Queen awards Jackie Collins OBE

Queen awards Jackie Collins OBE

Author Jackie Collins is made an Officer of the Order of the British Empire

Jackie Collins holds her Officer of the Order of the British Empire (OBE) medal

First published in National Entertainment News © by

Queen of the raunchy read Jackie Collins described her successful writing career as not bad "for a school dropout" as she was awarded an OBE.

Collins, whose older sister is the actress Joan Collins, has consistently produced best sellers since her first book was published in the late 1960s.

They are filled with tales about the glamorous sex lives of its rich and famous protagonists and include The World Is Full Of Married Men, The Stud and Hollywood Wives.

The author flew to London this week from her Californian home to attend the Buckingham Palace investiture ceremony hosted by the Queen.

She said: "My first book was The World Is Full OF Married Men - banned all over the world. The Queen said 'it's quite something to write books' and I said 'yes especially for a school drop out'."

She added laughing: "I was wondering what she was going to say to me because most women say 'oh you taught me everything I know about sex, I used to read my mum's copy under the covers in bed' - but I don't think she would say that to me.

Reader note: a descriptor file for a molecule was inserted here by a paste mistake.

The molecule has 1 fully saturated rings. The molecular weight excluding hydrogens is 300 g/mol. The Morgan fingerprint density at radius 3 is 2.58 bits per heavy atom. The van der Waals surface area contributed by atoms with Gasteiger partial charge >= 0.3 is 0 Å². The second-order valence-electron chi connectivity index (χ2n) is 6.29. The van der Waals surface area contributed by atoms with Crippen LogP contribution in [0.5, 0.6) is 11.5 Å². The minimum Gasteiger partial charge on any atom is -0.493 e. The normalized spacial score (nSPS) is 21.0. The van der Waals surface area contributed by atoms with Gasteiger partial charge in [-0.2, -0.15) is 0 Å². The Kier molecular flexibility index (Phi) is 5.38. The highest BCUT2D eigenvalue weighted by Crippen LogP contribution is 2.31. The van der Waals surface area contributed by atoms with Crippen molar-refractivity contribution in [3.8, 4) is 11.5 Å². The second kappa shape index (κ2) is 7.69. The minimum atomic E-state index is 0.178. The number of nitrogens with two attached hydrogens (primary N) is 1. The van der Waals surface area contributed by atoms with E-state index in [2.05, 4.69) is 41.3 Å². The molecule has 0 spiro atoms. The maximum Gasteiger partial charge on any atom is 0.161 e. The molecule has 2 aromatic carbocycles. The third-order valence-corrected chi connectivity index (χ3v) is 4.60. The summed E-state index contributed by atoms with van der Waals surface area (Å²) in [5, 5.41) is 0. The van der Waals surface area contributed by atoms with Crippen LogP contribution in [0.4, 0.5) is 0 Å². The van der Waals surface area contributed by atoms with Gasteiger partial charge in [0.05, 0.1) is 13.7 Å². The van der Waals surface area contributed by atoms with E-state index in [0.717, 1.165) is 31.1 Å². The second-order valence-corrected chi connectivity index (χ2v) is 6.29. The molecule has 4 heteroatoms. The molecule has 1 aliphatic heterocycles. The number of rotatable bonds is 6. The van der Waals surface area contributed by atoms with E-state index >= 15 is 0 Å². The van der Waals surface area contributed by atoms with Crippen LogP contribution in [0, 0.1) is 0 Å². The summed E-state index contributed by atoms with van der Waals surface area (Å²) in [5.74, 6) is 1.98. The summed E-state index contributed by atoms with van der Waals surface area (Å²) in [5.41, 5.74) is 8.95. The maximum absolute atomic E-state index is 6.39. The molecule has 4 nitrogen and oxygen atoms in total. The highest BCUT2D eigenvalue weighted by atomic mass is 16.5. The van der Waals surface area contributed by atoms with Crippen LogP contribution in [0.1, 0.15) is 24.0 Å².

"I've been writing for so long but relationships never change that's the thing, love never changes, sex never changes."

Jackie, who was born in London and started writing while she was a teenager, followed her sister into acting with minor parts in a string of low budget movies and television shows, but gave it up when her first novel was an immediate best-seller.

Collins also hosted her own chat show called Jackie Collins Hollywood and is still a prolific writer publishing Confessions of a Wild Child earlier this year.

She said: "Coming here is a huge adventure, I'm British through and through and to meet the Queen and come to the palace is great, I've brought my three granddaughters and they're loving it."

Actor David Haig, who has starred in a string of television and theatre productions, was presented with an MBE.

He featured in the 1994 film Four Weddings And A Funeral alongside Hugh Grant and also appeared in the BBC sitcom The Thin Blue Line playing Inspector Grim with Rowan Atkinson in the lead role as Inspector Fowler.

Speaking about the varied roles he has taken on over the years, he said: "I've been lucky so far, I'm hanging in there and it's what keeps you alert and active, really."

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